Scott Drew had yet to win an NCAA Tournament game before Udoh stepped on Baylor's campus as a Michigan transfer. Udoh only finished third on the 2009-10 team in scoring but was unquestionably its most important player. Drew described him as the type of guy who did all the unglamorous things that contribute to winning and "the best help-side defender I've ever coached."
Drew recalled how Udoh would perfectly fake early help against a good scorer so that the ball would never even go his way. How the guards could extend their defense with Udoh behind them. How he finished second on the team in assists, functioning as a sort of point-center. Drew said Udoh didn't have a "scoring ego."
Golden State drafted Udoh in between DeMarcus Cousins and Greg Monroe, two highly skilled post players. While he had solid footwork and a developing face-up game, his best attributes could not have been more different than theirs. Almost immediately, Udoh was one of the league's best rim protectors. He yelled out coverages on defense like a veteran, set solid screens and made life easier for their backcourt of Stephen Curry and Monta Ellis.
Seven seasons ago, the NBA's transition to a pace-and-space league was still in its early stages. The up-and-coming Oklahoma City Thunder traded for Kendrick Perkins and then gave him a contract extension. The Eastern Conference champion Miami Heat started Zydrunas Ilgauskas and Erick Dampier at center during the regular season. Udoh did not have the size of those traditional bigs, but he had speed, athleticism and basketball IQ. Hard-core Warriors fans wanted him to play more because of his team-best plus-minus.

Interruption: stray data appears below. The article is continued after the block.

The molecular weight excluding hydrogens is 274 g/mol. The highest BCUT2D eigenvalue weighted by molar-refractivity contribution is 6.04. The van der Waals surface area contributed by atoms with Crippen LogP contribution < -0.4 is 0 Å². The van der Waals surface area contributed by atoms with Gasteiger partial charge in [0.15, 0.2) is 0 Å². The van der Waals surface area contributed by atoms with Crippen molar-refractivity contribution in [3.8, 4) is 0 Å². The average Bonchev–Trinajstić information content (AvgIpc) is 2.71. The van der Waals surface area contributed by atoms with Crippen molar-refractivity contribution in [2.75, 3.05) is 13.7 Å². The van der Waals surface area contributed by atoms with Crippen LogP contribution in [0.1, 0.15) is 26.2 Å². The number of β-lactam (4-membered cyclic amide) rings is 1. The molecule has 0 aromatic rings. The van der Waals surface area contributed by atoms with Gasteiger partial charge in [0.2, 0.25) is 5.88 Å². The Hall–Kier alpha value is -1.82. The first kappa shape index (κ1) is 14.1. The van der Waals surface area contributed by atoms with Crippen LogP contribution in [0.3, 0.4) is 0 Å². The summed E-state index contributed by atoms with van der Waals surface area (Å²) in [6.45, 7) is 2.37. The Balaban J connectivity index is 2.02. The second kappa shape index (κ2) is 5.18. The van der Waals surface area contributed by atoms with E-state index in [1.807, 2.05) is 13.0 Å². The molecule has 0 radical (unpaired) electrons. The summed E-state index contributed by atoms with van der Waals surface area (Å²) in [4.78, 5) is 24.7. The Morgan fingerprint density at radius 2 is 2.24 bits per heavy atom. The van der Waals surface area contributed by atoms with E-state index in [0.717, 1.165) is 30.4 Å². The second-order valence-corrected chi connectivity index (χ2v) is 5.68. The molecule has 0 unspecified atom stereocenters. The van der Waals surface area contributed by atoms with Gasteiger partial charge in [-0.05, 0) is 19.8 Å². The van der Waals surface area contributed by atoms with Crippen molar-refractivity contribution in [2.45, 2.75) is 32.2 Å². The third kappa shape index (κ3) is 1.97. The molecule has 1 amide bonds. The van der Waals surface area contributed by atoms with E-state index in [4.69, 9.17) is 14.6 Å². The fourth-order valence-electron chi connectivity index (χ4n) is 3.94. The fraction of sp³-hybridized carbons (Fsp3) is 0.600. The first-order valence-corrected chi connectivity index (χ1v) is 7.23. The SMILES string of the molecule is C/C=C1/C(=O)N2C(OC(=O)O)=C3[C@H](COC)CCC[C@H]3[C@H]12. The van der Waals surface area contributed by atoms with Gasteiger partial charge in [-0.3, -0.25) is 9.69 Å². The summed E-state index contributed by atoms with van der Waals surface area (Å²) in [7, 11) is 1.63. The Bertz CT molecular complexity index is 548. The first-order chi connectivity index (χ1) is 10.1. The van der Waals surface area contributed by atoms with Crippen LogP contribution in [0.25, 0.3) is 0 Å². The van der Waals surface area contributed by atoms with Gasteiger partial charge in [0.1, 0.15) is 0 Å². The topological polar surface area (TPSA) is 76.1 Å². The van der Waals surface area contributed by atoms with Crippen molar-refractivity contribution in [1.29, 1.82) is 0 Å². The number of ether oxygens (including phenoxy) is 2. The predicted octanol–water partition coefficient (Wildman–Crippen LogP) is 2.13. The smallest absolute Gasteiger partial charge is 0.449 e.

"Shoutout my guy Ethan Strauss. He used to hold me down on the plus-minus front," Udoh said, referencing the former ESPN writer who pointed out his strengths early for WarriorsWorld. "I don't know what it was. I guess defensively I would come in and give a boost. I was coming in with the second unit, so then we would get stops and convert on the other end. We just kept it going."
No one in Golden State wanted to turn him into a high-volume scorer. He fit the way the team played and the way the league was headed. Then-Warriors coach Keith Smart, who was fired after Udoh's first season and is now an assistant coach for the Memphis Grizzlies, said he wishes he could have kept working with him.
Udoh played well enough in Golden State to earn a starting spot three months into his second season. Just as he got comfortable with his role, though, he was traded. The Warriors sent him to the Milwaukee Bucks with Ellis in exchange for Andrew Bogut, a center who checked many of the same boxes as Udoh but had more experience and more size.